Release Date: Jul 24, 2015
Record label: Relapse Records
Genre(s): Electronic, Pop/Rock, Indie Rock, Heavy Metal, Experimental Rock, Black Metal, Dark Ambient
Over ten years, Locrian have released a startling number of recordings. From their beginnings as an experimental industrial noise/drone duo (multi-instrumentalist André Foisy and vocalist/multi-instrumentalist Terrence Hannum) to evolving into a trio with drummer Stephen Hess, their sonic palette has widened to include doom and black metal, post-rock and dark ambience. For a band thematically devoted to exploring decay, their sound has been, no matter how abstract, consistently expansive.
The more music Locrian create, the less sense the metallurgists seem to make: That is the implicit lesson of Infinite Dissolution, the most adventurous and accessible album the once-prohibitively esoteric band have ever made. During these nine tracks, they buoy black metal with kaleidoscopic guitar solos and punctuate cinematic three-piece suites with transfixing synthesizer serenades. Screamed anthems find and then finesse an unexpected threshold between post-metal and post-punk, while some of the band’s most grim vocals ever provide the friction against their most gorgeous and warm musical setting to date.
For ten years, the experimental, blackened drone outfit Locrian have revelled in being a difficult entity to find down. Equal parts flesh and fire, metal and smoke, the textures shift between states of solidity, eternally difficult to hold but always capable of deep wounding. Infinite Dissolution is their most cogent, cohesive record to date, but the sense-making is all conceptual; aurally speaking, it still boils and burns, slashes and soothes with virulent unpredictability.While 2013's Return to Annihilation was all about the erasure of the ego, an internal, intimate kind of destruction, Infinite Dissolution is on a much larger and more permanent scale: it's all about the extinction of humanity.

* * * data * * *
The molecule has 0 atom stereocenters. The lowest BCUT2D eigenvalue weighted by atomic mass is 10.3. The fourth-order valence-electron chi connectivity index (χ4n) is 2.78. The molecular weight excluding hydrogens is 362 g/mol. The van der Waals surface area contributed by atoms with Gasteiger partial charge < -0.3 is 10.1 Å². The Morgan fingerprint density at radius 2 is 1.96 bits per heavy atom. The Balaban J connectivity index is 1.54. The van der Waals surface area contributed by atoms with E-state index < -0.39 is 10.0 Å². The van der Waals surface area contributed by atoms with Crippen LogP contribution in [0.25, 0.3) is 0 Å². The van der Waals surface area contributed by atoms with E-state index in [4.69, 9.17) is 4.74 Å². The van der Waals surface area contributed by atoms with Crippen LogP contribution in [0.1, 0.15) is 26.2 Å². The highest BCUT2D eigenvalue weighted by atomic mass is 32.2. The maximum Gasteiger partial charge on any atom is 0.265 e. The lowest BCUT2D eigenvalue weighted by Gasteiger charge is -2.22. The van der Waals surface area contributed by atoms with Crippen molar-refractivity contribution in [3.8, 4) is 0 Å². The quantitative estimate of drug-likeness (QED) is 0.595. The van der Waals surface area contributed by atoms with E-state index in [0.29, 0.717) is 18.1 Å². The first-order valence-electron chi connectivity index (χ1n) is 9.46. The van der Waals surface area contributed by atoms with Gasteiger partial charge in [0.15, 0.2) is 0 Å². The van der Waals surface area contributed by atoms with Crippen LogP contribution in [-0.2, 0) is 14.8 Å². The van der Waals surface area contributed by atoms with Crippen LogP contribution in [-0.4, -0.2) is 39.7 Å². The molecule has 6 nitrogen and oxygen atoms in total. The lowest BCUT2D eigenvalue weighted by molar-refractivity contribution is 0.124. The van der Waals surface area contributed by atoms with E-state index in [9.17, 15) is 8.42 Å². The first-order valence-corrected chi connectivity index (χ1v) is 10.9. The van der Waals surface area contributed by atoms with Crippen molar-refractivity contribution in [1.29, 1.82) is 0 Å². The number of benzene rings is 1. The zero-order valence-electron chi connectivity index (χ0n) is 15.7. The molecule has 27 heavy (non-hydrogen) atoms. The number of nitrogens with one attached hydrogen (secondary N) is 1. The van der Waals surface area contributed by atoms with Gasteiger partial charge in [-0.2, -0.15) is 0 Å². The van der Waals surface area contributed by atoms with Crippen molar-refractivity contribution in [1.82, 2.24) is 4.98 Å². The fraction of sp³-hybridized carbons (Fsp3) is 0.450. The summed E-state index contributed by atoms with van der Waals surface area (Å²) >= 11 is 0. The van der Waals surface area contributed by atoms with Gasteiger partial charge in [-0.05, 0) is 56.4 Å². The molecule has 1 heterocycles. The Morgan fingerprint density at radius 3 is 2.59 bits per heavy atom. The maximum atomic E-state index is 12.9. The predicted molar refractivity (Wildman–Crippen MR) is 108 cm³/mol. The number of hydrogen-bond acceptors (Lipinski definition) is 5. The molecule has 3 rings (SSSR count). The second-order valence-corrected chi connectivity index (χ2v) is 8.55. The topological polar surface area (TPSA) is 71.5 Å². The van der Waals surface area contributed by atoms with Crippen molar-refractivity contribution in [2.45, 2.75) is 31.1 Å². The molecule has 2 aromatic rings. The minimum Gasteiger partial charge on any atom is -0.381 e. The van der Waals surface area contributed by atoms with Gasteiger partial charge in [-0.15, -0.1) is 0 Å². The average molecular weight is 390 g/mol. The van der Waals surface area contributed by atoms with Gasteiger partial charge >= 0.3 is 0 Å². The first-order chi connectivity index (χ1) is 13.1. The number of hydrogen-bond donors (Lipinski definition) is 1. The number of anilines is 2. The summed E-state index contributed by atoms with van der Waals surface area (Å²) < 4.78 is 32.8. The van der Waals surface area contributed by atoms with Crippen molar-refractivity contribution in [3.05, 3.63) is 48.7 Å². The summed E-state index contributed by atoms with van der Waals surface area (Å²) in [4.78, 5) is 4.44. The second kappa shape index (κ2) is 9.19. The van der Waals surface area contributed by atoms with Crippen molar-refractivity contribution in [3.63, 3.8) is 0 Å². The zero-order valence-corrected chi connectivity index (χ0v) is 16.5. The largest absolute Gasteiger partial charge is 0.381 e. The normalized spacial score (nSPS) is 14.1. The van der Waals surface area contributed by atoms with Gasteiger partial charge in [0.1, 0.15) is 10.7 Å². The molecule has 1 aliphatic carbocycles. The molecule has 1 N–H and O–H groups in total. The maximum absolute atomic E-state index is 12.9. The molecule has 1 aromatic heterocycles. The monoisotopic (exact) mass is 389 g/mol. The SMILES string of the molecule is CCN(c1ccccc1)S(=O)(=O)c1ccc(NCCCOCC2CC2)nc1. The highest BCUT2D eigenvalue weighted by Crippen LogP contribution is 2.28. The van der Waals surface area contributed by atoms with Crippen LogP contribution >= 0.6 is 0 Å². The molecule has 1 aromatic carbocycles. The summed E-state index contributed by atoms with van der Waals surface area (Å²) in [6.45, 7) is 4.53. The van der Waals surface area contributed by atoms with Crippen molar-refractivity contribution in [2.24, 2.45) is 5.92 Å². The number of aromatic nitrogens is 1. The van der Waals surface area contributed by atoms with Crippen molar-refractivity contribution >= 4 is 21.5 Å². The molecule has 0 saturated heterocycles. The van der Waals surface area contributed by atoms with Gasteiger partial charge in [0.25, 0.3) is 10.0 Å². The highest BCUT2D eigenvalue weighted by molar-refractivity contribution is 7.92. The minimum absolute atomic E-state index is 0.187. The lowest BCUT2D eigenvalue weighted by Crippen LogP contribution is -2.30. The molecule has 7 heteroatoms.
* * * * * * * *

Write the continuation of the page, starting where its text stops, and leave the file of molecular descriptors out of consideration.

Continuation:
Upon discovering André Foisy’s double life as both a member of the experimental noise metal band Locrian and as a yoga instructor who encourages his students to find inner peace and tranquility through heavy metal, I was inspired to listen to his band’s new album, Infinite Dissolution, through a unique process: meditation. A nontraditional research method, certainly, but considering 2013’s Return to Annihilation, it seemed fitting for an immense and textured album worthy of heavy contemplation. Looking into the photo of sculptor David Altmejd’s The Eye on Infinite Dissolution’s cover is like peering into the world of the album: as mesmerizing as it is disorientating.
Infinite Dissolution is Locrian’s first album in two years. For any other active band, that’s expedient. For this outfit of self-described “experimental, avant-black metal artisans”, that’s quite a lull. After forming in 2005, the Chicago collective hit the ground running by churning out seven albums between 2009 and 2012.
Review Summary: There may not be a market for post-metal in 2015, but if there is, Locrian is the prize pig.Like the glistening, calculated geometry that graces the cover of Infinite Disolution, Locrian have morphed into the most sleek and manufactured version of themselves. For better or worse, the band has seemingly lost their “edge.”But maybe that’s okay. In 2015, post-metal has become something passe; a sound that feels better as a supporting act in the background rather than a star.
Locrian — Infinite Dissolution (Relapse)Infinite Dissolution might be construed as a sonic essay exploring the Holocene extinction event, already under way and ongoing by so many accounts. Tonally and thematically, the band shepherds the listener through stages of civilization’s decay, if not the end of biological life as a whole. Naming songs “Arc of Extinction” (the album’s stadium rock kickoff), “The Future of Death,” “The Great Dying” and “An Index of Air” makes a statement, whether one expounds upon their meaning in subsequent discussion or not.
Before hearing a single second of Infinite Dissolution, Locrian's incoming full-length and their second proper for Relapse, the record's striking cover art hints at the aesthetic permutations of a band that is no stranger to rigorous experimentation. The repurposed image of David Altmejd's 2008 work 'The Eye' renders the sculpture colossal, unnerving – an architecture of myriad surfaces and impossible angles that is both imposing and unnervingly alien. For a group who have, even during their most ecstatic moments, so intently peered into the subterranean void (visually evinced in the queasy landscapes of past releases like The Crystal World and Territories), it's a sign that their gaze has shifted skywards, to an emphatically more celestial one.